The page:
Current Events in the Discipline
- There is a new APSA organized section on experimental research! The mission of the Organized Section on Experimental Research is to advance pedagogy, research, and contributions based on randomized or natural experiments. The creation of the American Political Science Association Organized Section on Experimental Research marks an important milestone in the history of political science. Over the past three decades, experimental research has blossomed in all subfields of the discipline. Laboratory, field, and survey experiments are no longer viewed as exotic tools, but as central to the generation of knowledge. Their increasing role in the discipline is clear from the remarkable growth of journal articles that are based on experimental data or discuss the logic of experimentation.
- The mainstreaming of experimental research is part of a broader revolution across the social sciences that recognizes the fundamental importance of sound causal inference. The Experimental Research Section reflects this spirit of discovery and collaboration across disciplines and subfields. The new Section provides a forum for scholarly dialogue about experimental design and analysis, helping researchers translate their substantive questions into workable and innovative experiments.
- Political scientists whose research and teaching interests focus on migration and citizenship have launched a petition drive to create a new Section on Migration & Citizenship within the American Political Science Association (APSA). APSA currently recognizes 39 organized sections across a range of substantive, geographical, and methodological sub-disciplinary fields. None of the existing sections, however, provide a fitting scholarly home for migration and citizenship scholars, whose research habitually traverses multiple geographical and political boundaries and involves the use of varied methods and data sources.
- A new Section on Migration & Citizenship will provide APSA members who share a common interest in migration and citizenship with a critical outlet for their research through opportunities to organize meetings and panels and coordinate communications under the auspices of APSA. A new Section will also give the study of migration and citizenship a deservedly more central place in the political science discipline in light of the increased political salience of migration and citizenship, as reflected in the growing interest both in research and teaching in these areas. In approving the new Section, APSA would join other professional associations, including the American Sociological Association, the International Studies Association, the Law and Society Association, the Social Science History Association, and the Western Political Science Association, which already have organized sections focused on migration and citizenship.
- The petition for the Migration & Citizenship Section of APSA has long been in the making. For several years, there was an APSA Working Group on Immigration & U.S. Politics, which organized lunch sessions during APSA meetings where Working Group participants could network and discuss their research on the politics of immigration and immigrant integration in the United States. In 2009 and 2010, the Working Group on Immigration & U.S. Politics ran concurrently with the Working Group on Citizenship & Migration, which focused more specifically on issues of citizenship and the many ties between citizenship and migration. In 2011, these two groups merged and eventually became the Related Group on Migration & Citizenship, which will be able to support one panel at each of the 2012-2014 APSA annual meetings. The new Section on Migration & Citizenship is the next logical step to further institutionalize within APSA a group exclusively devoted to scholarship and teaching of migration and citizenship.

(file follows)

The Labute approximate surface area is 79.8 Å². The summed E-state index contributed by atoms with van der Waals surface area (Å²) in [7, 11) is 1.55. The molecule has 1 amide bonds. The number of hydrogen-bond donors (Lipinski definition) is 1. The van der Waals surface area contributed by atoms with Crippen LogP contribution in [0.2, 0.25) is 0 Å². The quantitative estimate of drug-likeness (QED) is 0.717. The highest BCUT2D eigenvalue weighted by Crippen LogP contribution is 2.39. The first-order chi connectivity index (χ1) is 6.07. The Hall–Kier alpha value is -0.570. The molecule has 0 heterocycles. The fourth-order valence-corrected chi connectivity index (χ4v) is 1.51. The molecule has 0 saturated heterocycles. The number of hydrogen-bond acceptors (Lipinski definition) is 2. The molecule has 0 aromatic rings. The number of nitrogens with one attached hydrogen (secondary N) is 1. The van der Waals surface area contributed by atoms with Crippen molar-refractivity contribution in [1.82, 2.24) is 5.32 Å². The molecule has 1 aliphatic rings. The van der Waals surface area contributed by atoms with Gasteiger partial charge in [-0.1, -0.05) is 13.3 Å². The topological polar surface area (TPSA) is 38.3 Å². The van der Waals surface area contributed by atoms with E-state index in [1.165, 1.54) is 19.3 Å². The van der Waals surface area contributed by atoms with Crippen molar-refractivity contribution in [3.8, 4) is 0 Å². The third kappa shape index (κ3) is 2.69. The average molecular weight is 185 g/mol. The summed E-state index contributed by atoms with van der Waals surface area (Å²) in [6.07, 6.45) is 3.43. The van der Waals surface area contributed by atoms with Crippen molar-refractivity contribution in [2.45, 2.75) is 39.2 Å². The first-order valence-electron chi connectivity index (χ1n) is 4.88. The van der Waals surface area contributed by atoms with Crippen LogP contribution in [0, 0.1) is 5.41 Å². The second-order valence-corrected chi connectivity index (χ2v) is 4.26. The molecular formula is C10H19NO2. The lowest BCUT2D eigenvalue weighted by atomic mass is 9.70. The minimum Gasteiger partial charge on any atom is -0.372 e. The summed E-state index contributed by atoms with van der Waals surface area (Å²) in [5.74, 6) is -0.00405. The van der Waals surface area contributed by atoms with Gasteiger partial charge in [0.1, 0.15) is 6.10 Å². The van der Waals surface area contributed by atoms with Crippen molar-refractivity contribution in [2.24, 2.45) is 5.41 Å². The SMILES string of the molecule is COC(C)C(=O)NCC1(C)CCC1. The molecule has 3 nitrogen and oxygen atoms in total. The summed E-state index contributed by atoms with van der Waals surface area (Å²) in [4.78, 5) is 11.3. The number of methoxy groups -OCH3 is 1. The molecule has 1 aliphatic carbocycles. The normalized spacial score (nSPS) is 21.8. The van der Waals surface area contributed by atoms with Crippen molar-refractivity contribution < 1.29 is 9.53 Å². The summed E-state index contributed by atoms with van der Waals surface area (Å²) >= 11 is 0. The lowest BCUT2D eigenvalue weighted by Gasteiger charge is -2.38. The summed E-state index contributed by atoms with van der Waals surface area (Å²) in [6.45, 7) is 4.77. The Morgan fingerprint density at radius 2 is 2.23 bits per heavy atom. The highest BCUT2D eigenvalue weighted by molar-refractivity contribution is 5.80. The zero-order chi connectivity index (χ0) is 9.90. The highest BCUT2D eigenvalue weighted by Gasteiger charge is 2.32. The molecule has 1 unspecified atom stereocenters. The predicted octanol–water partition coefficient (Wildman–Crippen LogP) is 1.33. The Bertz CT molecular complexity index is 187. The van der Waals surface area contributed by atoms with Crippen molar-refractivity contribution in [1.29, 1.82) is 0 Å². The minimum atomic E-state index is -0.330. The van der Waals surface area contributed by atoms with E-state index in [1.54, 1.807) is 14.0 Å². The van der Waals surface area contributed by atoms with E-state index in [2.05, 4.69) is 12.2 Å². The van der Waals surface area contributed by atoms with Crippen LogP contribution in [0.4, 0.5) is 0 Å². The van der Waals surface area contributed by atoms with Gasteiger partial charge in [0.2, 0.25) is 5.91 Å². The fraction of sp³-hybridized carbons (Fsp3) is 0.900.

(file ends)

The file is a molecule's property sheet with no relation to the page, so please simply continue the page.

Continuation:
- For the new Section to become a reality, at least 200 current APSA members need to approve the petition by 1/31/2012. The petition also needs to obtain the approval of APSA leadership. In early January, over 270 APSA members had already signed the petition, a good sign that the new Section will succeed. For more information on the petition, go to: http://migrationcitizenshipsectionapsa.weebly.com.
- Els de Graauw
Assistant Professor of Political Science at Baruch College, CUNY & Co-chair of the APSA Related Group on Migration & Citizenship
- A new journal is being produced by WPSA! Politics, Groups, & Identities (PGI) is a new journal to be launched in 2013 and will concern questions and issues of identity politics. Questions of minority rights and minority identity are increasingly prominent both in the academy and the wider world. PGI will offer a new platform for work that focuses on the politics of social identity and minority groups to which scholars in a range of sub-fields can submit articles and which will encourage discussion across those sub-fields. The new journal will be more than simply a new home for scholarship it will also become an important vehicle for developing scholarship on the topic. It will encourage the search for overlapping themes and arguments and help to develop a comparative literature on these topics both across fields and, conceivably, across the social sciences.
- At the last WPSA Executive Council meeting in September, the council appointed the first editorial team to lead in the development and publication of the journal. The team consists of Lisa García Bedolla, University of California, Berkeley; Rosalee Clawson, Purdue; Ange-Marie Hancock, USC; Kerry Haynie, Duke; James McCann, Purdue; Eric Waltenburg, Purdue; and Laurel Weldon, Purdue. Lead editorship for the journal will rotate among the four Purdue scholars, with Rosalee Clawson serving as the first editor. Purdue University is providing generous support for the editorial team in helping to get the journal off the ground.